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Alan Biggins, who admitted advance fee fraud
8:00am Thursday 7th February 2013 in News
THE treasurer of Swindon Cricket Club helped launder cash stolen by internet conmen so he could pay back money he had taken unlawfully from club funds.
Alan Biggins, 56, let Indian fraudsters use his bank account to process money fleeced from vulnerable victims.
He sent thousands of pounds to the sub-continent as his part in what is known as an advance fee fraud.
Rob Welling, prosecuting, told Swindon Crown Court Biggins was involved in the scam where people in desperate need of funds were trying to get online loans.
“This money that was being laundered through his bank account was clearly the proceeds of advance fee frauds perpetrated on British nationals who had fallen on hard times and were looking for loans over the internet,” he said.
The victims would be told they needed to hand over a ‘processing fee’, followed by taxes and other payments before they could get the loan. In order to give the Indian operation some credibility they used Biggins’ UK bank account to receive the payments.
Most of the victims only made a few small payments before realising they were being cheated, as the loans never materialised.
Mr Welling said it was accepted the defendant got involved with the conmen when he was trying to raise funds after unlawfully taking money from the cricket club.
He said there was an agreement between the parties for him to repay what he took, and there had been no complaint of theft from the club.
Biggins, of Cumberland Road, pleaded guilty to a charge of transferring criminal property between the start of December 2011 and the end of January 2012.
Although more than £20,000 left his bank account for India, Mr Welling said the Crown accepted he had only laundered £2,604.
Rob Ross, defending, said Biggins was hoping to return to work as an accountancy assistant, but currently had a job in a warehouse so he could repay what he took from the cricket club.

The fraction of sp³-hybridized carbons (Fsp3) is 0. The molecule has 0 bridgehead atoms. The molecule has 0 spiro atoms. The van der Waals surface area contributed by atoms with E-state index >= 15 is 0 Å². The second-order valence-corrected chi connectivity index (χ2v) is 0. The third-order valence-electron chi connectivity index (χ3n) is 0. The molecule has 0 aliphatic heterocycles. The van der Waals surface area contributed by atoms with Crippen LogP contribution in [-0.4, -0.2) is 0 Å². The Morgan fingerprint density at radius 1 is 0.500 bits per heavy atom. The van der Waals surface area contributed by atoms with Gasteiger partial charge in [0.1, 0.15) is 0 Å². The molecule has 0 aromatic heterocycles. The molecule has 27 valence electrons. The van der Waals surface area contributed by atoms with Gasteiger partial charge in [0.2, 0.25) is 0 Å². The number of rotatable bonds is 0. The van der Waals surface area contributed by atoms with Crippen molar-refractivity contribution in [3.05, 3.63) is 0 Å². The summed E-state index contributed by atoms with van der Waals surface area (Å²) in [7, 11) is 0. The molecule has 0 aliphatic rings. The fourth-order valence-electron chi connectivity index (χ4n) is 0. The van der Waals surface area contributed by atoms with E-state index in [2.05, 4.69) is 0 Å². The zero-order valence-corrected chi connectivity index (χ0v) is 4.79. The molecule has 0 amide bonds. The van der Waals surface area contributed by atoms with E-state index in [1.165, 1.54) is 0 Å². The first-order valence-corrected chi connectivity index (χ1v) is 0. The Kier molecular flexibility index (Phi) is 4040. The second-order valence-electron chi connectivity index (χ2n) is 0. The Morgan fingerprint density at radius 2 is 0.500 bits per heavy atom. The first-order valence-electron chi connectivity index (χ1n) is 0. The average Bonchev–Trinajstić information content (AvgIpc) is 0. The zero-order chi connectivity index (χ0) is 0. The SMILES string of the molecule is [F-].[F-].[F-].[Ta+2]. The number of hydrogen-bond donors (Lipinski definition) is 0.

“He is a man who is well thought of and has done a lot of work for the cricket club,” he said.
“He got into financial difficulties and foolishly borrowed money from the cricket club, got into worse difficulties and got involved in this advance fee fraud.
“Because of what he took from the cricket club, he was desperate to repay it. I am sure in his right mind without financial difficulties he would have realised from the start it was a scam and got out.”
Passing sentence Judge Euan Ambrose said: “You were the treasurer of Swindon Cricket Club and you borrowed some money you were not entitled to borrow. You then set about trying to obtain money to repay the club and that set on the path that ultimately led to this court.
“You are here because prior to coming to an arrangement with the club you tried to take out a loan to repay the club and in doing so you yourself became the victim of a scam.
“Having come into contact with the people who operate this scam you were then persuaded by them to allow your bank account to be used as a conduit through which funds were transferred from this country to theirs.”
He put him on a 12-month community order and told him to do 180 hours of unpaid work.